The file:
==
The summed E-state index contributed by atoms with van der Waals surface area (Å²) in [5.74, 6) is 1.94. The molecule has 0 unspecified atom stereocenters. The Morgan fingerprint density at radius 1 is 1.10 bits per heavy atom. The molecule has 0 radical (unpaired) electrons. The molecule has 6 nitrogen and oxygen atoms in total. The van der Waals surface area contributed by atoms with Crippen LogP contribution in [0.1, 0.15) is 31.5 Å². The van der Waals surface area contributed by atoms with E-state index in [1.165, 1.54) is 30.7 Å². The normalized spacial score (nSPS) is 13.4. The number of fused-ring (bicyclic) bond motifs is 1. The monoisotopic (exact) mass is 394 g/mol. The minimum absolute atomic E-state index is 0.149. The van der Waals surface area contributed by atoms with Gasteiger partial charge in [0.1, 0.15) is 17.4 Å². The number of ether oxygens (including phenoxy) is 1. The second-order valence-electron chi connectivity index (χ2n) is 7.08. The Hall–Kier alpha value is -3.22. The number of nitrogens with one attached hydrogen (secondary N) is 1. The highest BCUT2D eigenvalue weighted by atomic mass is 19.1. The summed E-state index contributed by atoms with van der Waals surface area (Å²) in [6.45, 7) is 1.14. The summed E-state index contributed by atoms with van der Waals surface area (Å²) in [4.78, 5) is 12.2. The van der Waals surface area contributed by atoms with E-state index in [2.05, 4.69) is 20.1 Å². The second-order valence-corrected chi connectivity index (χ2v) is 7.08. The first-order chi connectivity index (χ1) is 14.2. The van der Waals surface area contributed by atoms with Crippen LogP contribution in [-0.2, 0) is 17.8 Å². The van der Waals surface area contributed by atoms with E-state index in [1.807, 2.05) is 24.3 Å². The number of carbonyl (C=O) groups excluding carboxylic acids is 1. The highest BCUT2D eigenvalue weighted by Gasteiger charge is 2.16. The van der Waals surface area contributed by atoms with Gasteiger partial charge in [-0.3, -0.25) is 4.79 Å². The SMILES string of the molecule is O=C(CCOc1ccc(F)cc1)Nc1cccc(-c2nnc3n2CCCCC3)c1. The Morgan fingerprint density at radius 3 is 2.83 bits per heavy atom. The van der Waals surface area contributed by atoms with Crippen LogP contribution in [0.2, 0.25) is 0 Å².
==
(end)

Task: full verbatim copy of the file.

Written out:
The summed E-state index contributed by atoms with van der Waals surface area (Å²) in [5.74, 6) is 1.94. The molecule has 0 unspecified atom stereocenters. The Morgan fingerprint density at radius 1 is 1.10 bits per heavy atom. The molecule has 0 radical (unpaired) electrons. The molecule has 6 nitrogen and oxygen atoms in total. The van der Waals surface area contributed by atoms with Crippen LogP contribution in [0.1, 0.15) is 31.5 Å². The van der Waals surface area contributed by atoms with E-state index in [1.165, 1.54) is 30.7 Å². The normalized spacial score (nSPS) is 13.4. The number of fused-ring (bicyclic) bond motifs is 1. The monoisotopic (exact) mass is 394 g/mol. The minimum absolute atomic E-state index is 0.149. The van der Waals surface area contributed by atoms with Gasteiger partial charge in [0.1, 0.15) is 17.4 Å². The number of ether oxygens (including phenoxy) is 1. The second-order valence-electron chi connectivity index (χ2n) is 7.08. The Hall–Kier alpha value is -3.22. The number of nitrogens with one attached hydrogen (secondary N) is 1. The highest BCUT2D eigenvalue weighted by atomic mass is 19.1. The summed E-state index contributed by atoms with van der Waals surface area (Å²) in [6.45, 7) is 1.14. The summed E-state index contributed by atoms with van der Waals surface area (Å²) in [4.78, 5) is 12.2. The van der Waals surface area contributed by atoms with E-state index in [2.05, 4.69) is 20.1 Å². The second-order valence-corrected chi connectivity index (χ2v) is 7.08. The first-order chi connectivity index (χ1) is 14.2. The van der Waals surface area contributed by atoms with Crippen LogP contribution in [-0.2, 0) is 17.8 Å². The van der Waals surface area contributed by atoms with E-state index in [1.807, 2.05) is 24.3 Å². The number of carbonyl (C=O) groups excluding carboxylic acids is 1. The highest BCUT2D eigenvalue weighted by Gasteiger charge is 2.16. The van der Waals surface area contributed by atoms with Gasteiger partial charge in [-0.3, -0.25) is 4.79 Å². The SMILES string of the molecule is O=C(CCOc1ccc(F)cc1)Nc1cccc(-c2nnc3n2CCCCC3)c1. The Morgan fingerprint density at radius 3 is 2.83 bits per heavy atom. The van der Waals surface area contributed by atoms with Crippen LogP contribution in [0.2, 0.25) is 0 Å².